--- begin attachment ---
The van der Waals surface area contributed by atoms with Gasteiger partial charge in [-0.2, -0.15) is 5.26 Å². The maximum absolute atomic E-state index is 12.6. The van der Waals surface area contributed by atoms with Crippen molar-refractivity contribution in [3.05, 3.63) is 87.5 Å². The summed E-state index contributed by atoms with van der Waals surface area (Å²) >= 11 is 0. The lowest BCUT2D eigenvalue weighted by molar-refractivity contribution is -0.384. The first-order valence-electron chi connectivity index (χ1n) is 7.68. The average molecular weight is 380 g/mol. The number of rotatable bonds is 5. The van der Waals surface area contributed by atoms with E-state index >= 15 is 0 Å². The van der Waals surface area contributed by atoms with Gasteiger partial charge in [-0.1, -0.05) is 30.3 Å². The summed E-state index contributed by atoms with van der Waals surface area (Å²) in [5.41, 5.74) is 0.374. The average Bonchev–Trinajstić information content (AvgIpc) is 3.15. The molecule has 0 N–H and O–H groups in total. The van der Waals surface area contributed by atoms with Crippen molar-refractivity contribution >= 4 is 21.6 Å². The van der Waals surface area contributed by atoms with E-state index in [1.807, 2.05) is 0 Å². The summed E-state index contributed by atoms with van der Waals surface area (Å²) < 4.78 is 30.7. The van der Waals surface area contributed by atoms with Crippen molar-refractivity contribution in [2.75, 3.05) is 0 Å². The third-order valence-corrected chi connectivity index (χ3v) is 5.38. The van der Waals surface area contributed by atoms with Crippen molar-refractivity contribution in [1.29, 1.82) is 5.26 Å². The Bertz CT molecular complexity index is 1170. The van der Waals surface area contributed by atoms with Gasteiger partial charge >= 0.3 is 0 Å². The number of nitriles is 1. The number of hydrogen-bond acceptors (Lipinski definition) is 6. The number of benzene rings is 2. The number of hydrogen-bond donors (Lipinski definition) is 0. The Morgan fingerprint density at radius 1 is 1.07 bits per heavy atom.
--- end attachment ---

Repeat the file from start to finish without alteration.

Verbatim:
The van der Waals surface area contributed by atoms with Gasteiger partial charge in [-0.2, -0.15) is 5.26 Å². The maximum absolute atomic E-state index is 12.6. The van der Waals surface area contributed by atoms with Crippen molar-refractivity contribution in [3.05, 3.63) is 87.5 Å². The summed E-state index contributed by atoms with van der Waals surface area (Å²) >= 11 is 0. The lowest BCUT2D eigenvalue weighted by molar-refractivity contribution is -0.384. The first-order valence-electron chi connectivity index (χ1n) is 7.68. The average molecular weight is 380 g/mol. The number of rotatable bonds is 5. The van der Waals surface area contributed by atoms with E-state index >= 15 is 0 Å². The van der Waals surface area contributed by atoms with Gasteiger partial charge in [-0.1, -0.05) is 30.3 Å². The summed E-state index contributed by atoms with van der Waals surface area (Å²) in [5.41, 5.74) is 0.374. The average Bonchev–Trinajstić information content (AvgIpc) is 3.15. The molecule has 0 N–H and O–H groups in total. The van der Waals surface area contributed by atoms with Crippen molar-refractivity contribution >= 4 is 21.6 Å². The van der Waals surface area contributed by atoms with E-state index in [1.807, 2.05) is 0 Å². The summed E-state index contributed by atoms with van der Waals surface area (Å²) < 4.78 is 30.7. The van der Waals surface area contributed by atoms with Crippen molar-refractivity contribution in [2.75, 3.05) is 0 Å². The third-order valence-corrected chi connectivity index (χ3v) is 5.38. The van der Waals surface area contributed by atoms with Crippen molar-refractivity contribution in [1.29, 1.82) is 5.26 Å². The Bertz CT molecular complexity index is 1170. The van der Waals surface area contributed by atoms with Gasteiger partial charge >= 0.3 is 0 Å². The number of nitriles is 1. The number of hydrogen-bond acceptors (Lipinski definition) is 6. The number of benzene rings is 2. The number of hydrogen-bond donors (Lipinski definition) is 0. The Morgan fingerprint density at radius 1 is 1.07 bits per heavy atom.